Staying hydrated during and after a workout is essential. Muscles need oxygen, and oxygen is delivered to the muscles through the bloodstream. The better hydrated you are, the easier it is for the blood to flow throughout your system. What’s more, the better the flow of blood, the more oxygen delivered to your organs, muscles, tissues and cells. The temperature of the water is fairly irrelevant; however, most people tend to drink more water when it’s at a cooler temperature. In addition, drinking water helps to flush out post-exercise waste.


Stretches That Help Muscle Recovery

Forego working out until soreness subsides. Safman suggests practicing light stretches unless the affected muscle seems extremely sore or swollen. (Lingering or severe pain should prompt a visit to your practitioner.)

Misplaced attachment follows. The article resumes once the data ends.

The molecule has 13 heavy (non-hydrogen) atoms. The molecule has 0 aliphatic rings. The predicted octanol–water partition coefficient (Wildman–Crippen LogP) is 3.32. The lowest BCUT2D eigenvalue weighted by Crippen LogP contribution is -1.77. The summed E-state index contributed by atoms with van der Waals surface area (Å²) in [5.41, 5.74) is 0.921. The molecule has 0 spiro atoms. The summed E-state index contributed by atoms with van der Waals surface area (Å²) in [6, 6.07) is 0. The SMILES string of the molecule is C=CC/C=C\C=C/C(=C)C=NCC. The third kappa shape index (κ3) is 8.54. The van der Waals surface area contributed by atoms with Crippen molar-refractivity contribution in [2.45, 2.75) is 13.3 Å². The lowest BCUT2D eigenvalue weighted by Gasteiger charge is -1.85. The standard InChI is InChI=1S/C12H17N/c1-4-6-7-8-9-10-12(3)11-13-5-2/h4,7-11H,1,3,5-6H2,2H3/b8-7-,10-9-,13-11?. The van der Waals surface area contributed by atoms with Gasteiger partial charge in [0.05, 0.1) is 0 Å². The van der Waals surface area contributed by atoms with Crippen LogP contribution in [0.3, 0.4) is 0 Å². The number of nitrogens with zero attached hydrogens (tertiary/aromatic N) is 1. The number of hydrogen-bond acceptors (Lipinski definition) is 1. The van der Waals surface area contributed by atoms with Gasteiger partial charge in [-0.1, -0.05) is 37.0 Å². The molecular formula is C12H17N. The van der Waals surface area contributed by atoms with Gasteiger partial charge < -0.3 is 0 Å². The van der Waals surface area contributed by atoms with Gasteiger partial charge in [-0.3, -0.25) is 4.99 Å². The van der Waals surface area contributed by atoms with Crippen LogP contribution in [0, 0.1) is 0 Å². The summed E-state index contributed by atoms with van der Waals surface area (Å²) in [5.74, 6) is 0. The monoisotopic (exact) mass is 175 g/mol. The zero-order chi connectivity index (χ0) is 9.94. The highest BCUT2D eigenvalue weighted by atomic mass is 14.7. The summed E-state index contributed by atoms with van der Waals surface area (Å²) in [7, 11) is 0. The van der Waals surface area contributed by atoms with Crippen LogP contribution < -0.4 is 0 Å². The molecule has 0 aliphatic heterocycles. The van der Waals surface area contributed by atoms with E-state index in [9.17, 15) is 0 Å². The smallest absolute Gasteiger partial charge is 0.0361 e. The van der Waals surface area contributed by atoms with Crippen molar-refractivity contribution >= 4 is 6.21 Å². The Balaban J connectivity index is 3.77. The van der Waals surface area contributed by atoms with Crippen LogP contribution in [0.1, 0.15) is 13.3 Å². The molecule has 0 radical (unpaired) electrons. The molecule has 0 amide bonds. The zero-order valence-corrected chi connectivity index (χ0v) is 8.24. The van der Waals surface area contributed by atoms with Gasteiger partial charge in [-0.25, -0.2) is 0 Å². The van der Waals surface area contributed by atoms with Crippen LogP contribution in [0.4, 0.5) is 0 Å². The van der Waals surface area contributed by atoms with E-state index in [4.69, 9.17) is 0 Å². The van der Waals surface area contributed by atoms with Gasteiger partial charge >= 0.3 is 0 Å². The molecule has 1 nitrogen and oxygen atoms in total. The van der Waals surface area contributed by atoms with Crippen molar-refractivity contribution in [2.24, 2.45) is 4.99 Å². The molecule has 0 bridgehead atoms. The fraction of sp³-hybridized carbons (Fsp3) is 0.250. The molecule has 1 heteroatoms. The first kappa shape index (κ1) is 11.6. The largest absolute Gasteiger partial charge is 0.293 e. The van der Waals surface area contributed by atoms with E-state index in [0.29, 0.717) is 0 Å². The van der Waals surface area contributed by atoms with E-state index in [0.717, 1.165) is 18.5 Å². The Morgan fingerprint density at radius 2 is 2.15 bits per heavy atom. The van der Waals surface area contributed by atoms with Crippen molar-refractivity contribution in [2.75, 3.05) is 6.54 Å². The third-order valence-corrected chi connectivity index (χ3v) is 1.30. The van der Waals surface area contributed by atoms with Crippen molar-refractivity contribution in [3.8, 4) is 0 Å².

Quadriceps stretch (front of thigh). Stand on one leg and raise the other leg off the floor, bending it behind you. Gently grab your foot with the opposite hand and bring it close to your buttock (balance on a wall or chair if needed). Hold 15 to 20 seconds, increasing the stretch as the muscle relaxes, and repeat with the other leg.

Hamstring stretch (back of thigh). Sit on the ground and bend one leg, resting the foot of the bent leg on the inside of the outstretched one. Bend forward, keeping your back straight, and reach for your toes on the outstretched leg. Hold for 15 to 20 seconds and repeat on the other leg.

†The information provided is not an endorsement of any product, and is intended for educational purposes only. NaturesPlus does not provide medical advice and does not offer diagnosis of any conditions. Current research on this topic is not conclusive and further research may be needed in order to prove the benefits described.

The conditions and symptoms described may be indicative of serious health problems, and therefore should be brought to the attention of a qualified healthcare practitioner.